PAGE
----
The Pigeon Detectives
@ Leeds Met

It is heaving in Leeds Met and full of beery men. One has just seen Pull Tiger Tail off their support slot with a stream of bellowed expletives. It’s really not the friendliest place and a contrast to Bowling For Soup in the same venue last week, full of smiles and excitement.

It doesn’t take long for the chants of ‘Yorkshire, Yorkshire’ to begin. We’re proud of our bands and The Pigeon Detectives are playing on home ground tonight, selling out Leeds Met, less than a year after the launch party for their first single. With only a few singles out, it’s not going to be a long set tonight. Matt Bowman bounds onstage and cups his ear like he can’t hear the chants. Kicking off with a strong one, they choose You Know I Love You (Take Off Your Clothes). For ‘I Found Out’ he insists we chant ‘going out with’ and taunts us with claims Sheffield were better. Half of South Leeds is here and they don’t take a challenge like that lightly. He jumps and wheels, a dervish onstage, being hosed down with water five minutes in to keep from catching alight or melting. The photographers are kicked promptly out of the pit as the bouncers struggle with the turmoil in the crowd, fishing people out non-stop. Matt is down bouncing in the pit after a couple of numbers, before embarking on the ska bounce of Can’t Control Myself.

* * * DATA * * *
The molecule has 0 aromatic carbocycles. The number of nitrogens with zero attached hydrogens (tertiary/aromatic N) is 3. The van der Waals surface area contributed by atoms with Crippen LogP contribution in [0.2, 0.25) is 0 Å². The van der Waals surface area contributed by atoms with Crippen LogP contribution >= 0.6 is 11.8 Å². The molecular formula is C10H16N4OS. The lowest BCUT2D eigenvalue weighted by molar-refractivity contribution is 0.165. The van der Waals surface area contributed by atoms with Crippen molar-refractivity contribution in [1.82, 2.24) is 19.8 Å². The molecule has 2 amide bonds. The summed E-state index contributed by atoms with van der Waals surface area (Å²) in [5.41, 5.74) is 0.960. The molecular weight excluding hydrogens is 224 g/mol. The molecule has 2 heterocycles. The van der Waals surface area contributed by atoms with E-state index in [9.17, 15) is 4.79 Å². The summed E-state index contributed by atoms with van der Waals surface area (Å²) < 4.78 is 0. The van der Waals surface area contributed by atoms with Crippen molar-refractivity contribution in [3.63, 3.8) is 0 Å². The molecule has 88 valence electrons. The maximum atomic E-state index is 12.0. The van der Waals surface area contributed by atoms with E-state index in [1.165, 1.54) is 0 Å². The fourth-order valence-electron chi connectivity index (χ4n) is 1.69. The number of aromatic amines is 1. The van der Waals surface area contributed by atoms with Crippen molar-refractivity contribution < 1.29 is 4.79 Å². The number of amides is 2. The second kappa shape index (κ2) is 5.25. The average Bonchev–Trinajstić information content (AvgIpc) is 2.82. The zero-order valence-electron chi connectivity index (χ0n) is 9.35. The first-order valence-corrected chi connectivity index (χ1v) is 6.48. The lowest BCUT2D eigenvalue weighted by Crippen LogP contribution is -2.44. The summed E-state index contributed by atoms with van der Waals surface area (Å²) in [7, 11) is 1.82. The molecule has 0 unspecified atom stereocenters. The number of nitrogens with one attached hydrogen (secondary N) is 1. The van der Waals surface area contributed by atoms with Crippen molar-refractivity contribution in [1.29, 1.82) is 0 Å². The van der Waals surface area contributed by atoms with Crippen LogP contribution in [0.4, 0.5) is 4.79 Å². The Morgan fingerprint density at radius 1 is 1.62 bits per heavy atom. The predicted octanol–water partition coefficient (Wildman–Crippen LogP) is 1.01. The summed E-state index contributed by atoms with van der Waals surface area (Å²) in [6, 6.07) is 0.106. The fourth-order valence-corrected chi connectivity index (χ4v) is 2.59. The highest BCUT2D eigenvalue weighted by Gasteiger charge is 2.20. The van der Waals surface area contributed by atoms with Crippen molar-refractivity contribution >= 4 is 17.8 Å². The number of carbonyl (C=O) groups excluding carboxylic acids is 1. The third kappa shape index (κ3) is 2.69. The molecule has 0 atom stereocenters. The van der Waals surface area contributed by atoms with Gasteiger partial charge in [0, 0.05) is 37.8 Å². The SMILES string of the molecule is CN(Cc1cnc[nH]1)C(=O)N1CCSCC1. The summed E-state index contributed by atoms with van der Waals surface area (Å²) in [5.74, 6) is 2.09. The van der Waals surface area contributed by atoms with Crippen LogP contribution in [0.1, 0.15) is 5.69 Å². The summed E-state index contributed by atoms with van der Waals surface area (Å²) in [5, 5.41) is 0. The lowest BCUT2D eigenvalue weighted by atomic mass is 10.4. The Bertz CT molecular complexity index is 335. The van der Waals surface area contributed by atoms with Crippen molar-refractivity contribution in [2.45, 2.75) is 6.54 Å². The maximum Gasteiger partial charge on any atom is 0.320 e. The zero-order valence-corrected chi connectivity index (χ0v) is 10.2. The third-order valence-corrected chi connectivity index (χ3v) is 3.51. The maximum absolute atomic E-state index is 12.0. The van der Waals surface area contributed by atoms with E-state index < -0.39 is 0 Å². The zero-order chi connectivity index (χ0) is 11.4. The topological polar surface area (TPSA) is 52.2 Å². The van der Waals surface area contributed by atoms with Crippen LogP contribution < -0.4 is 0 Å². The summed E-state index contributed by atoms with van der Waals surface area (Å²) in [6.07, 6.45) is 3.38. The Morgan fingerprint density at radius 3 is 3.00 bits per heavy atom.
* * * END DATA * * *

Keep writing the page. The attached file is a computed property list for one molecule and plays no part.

New single, Romantic, is a shambles with Matt heading into the crowd before wrapping a huge bra round his neck for Caught In Your Trap. Where The Pigeon Detectives were a rolling moshpit at the launch last year, tonight sees a tightly rehearsed band working very hard. The constant effort of rushing about sees Matt become a whirligig. He does knee-slides ala Peter Kay’s kids parties and spends more time swinging his mic around than singing into it. The effect is energising and the band’s concentration shows the songs off, revealing at least four memorable ones – and that’s without a single out yet.

Oliver Main on lead guitar smiles and focuses hard, lifting notes slowly into stinging lines. Dave best plays a groovy bass while Ryan Wilson stands by him swapping licks and glances as he holds the rhythm down on guitar. Poor old Jimmi Naylor doesn’t get to pose behind his drum kit. They have become a tight machine and it’s a surprise a bare forty-five minutes later when Matt announces ‘this is our last one – we’re too cool for encores’.

Ross McGibbon